Category Archives: Belgium

Dubai and Brussels

One sunny day, the government of Ethiopia decided to cut off the entire internet. It was only for  ten days, so that was alright. The reason were the upcoming exams and the fear of exam papers being spread on the social media as had happened last year.

One woman in the hotel, with an Eastern European accent, said she would leave Ethiopia. She couldn’t live without internet she said and I had to admit that she looked pale, as if life was leaving her quickly.

From Addis Ababa I flew to Brussels with a long layover in Dubai. Although it was after eight in the evening, it was still 40 degrees and stifling hot. Besides the debilitating heat, there are several more reasons why the city is such a popular travel destination, but I can’t really think of any at the moment. Shopping  malls apparently….

The airport is not a bad one when it comes to lengthy layovers. There are many vending machines that sell cheap snacks and coffee for under a dollar (3 to 4 dirhams). Drinking water is freely available as is wifi.

In Brussels I entertained myself with a short walk in the surrounding countryside and this is where I saw a cow. It looked very peaceful and I made a photograph of it:

Brussels_cow

It made me think of lunch.

Another highlight of Brussels was a visit to the Magritte museum:

Magritte was an artist who made beautiful paintings of a ball (top left) , a woman (bottom left) and some creatures that seem to have come in peace even though the subcontractor had goofed up the windows of their hotel (right).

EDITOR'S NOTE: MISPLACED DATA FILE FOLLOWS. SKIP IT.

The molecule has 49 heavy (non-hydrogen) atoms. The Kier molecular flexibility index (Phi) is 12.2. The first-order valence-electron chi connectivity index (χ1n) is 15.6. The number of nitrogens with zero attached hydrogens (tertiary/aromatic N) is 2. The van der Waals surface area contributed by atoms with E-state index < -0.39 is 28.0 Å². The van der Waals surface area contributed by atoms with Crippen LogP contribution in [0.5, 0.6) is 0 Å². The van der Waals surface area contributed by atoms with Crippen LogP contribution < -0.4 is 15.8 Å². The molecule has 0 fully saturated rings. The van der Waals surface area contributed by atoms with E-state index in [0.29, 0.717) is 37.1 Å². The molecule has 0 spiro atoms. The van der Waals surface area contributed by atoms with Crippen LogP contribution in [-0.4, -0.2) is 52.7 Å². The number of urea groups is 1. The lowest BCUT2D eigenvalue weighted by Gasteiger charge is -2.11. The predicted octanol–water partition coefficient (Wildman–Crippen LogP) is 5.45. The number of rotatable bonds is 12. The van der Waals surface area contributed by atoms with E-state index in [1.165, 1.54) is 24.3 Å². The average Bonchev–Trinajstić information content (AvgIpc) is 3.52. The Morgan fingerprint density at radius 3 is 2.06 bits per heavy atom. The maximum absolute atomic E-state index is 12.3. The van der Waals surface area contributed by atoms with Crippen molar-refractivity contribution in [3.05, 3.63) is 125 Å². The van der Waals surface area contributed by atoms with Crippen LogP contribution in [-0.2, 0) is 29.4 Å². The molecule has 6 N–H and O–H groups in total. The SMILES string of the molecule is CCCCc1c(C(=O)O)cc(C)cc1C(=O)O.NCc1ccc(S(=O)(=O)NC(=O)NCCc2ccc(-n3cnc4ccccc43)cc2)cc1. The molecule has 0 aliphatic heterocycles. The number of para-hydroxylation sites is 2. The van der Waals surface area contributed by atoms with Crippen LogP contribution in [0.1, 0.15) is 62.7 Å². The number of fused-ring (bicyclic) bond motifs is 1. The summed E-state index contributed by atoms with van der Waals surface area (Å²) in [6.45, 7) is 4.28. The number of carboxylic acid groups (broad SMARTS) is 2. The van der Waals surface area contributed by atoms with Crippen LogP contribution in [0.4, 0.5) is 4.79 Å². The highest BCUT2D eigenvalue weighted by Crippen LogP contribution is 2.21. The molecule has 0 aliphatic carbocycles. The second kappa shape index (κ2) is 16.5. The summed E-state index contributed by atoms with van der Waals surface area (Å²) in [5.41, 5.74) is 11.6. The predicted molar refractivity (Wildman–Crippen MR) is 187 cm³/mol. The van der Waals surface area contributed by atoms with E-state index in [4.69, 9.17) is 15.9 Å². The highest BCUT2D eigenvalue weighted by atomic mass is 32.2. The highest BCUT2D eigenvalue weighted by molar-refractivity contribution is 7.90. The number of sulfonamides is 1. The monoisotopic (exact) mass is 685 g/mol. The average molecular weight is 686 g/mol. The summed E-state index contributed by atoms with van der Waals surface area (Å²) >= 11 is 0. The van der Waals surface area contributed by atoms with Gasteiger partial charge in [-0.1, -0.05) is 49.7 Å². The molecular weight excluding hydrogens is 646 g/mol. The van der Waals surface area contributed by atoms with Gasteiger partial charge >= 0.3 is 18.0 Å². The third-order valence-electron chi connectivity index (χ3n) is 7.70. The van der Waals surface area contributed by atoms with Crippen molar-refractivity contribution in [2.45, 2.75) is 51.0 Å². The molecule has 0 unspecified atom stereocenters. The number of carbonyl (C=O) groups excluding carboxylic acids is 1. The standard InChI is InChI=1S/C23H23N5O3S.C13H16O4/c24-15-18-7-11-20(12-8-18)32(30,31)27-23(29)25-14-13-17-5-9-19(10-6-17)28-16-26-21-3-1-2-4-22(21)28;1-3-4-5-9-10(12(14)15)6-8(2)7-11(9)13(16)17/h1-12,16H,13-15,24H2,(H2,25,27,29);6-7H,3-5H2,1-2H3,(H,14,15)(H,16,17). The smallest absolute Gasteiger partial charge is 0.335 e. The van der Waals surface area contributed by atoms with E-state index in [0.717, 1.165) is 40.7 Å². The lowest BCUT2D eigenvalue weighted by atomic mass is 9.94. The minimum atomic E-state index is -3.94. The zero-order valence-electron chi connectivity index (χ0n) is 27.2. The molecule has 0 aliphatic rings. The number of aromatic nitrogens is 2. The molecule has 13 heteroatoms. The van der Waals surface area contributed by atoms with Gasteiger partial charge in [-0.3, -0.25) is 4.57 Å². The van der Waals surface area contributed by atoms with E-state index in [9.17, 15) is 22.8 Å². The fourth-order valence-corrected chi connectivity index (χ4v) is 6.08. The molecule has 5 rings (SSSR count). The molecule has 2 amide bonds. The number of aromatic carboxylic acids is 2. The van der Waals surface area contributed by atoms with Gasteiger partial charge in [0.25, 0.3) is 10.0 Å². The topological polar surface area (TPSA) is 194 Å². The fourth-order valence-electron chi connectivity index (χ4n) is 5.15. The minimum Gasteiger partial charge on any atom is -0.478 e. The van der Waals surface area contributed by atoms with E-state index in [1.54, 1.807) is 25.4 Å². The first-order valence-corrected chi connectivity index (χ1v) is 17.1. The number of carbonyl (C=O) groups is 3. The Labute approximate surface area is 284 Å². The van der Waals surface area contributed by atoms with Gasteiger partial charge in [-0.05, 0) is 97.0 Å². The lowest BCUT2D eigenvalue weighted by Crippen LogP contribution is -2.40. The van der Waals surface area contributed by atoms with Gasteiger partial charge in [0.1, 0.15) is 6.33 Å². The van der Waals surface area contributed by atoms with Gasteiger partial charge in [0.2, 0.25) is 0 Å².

Brussels

My hosts in Brussels took me to the Atomium. The total height of the structure is 102 metres and it’s total weight at it’s inception was 2,400,000 kg. During a renovation in 2006 they added another 100,000 kg. After the World Expo in 1958, for which it was purposely built, they forgot to tear it down again. It involves a lot of qeueuing to get anywhere beyond the entrance.

It’s fairly symmetrical as the picture below shows.

Brussels

The Atomium in Brussels

The day before I had packed my tent at a decrepit campsite with  a predominantly  Polish clientele living in mobile homes. The friendly Flemish  owner wasn’t particularly concerned with matters of hygiene, but it sufficed for a single night.
On my way to Brussels I followed scenic routes along little rivers and canals. The last twenty kilometres confronted me with the first serious  hills sofar and I used gears I had never had any use for before. Slogging my way up In this fashion I reached new heights, as did my saddle pain which, I am afraid to say, left my buttocks in a sorry state.

In Brussels I enjoyed my first rest day.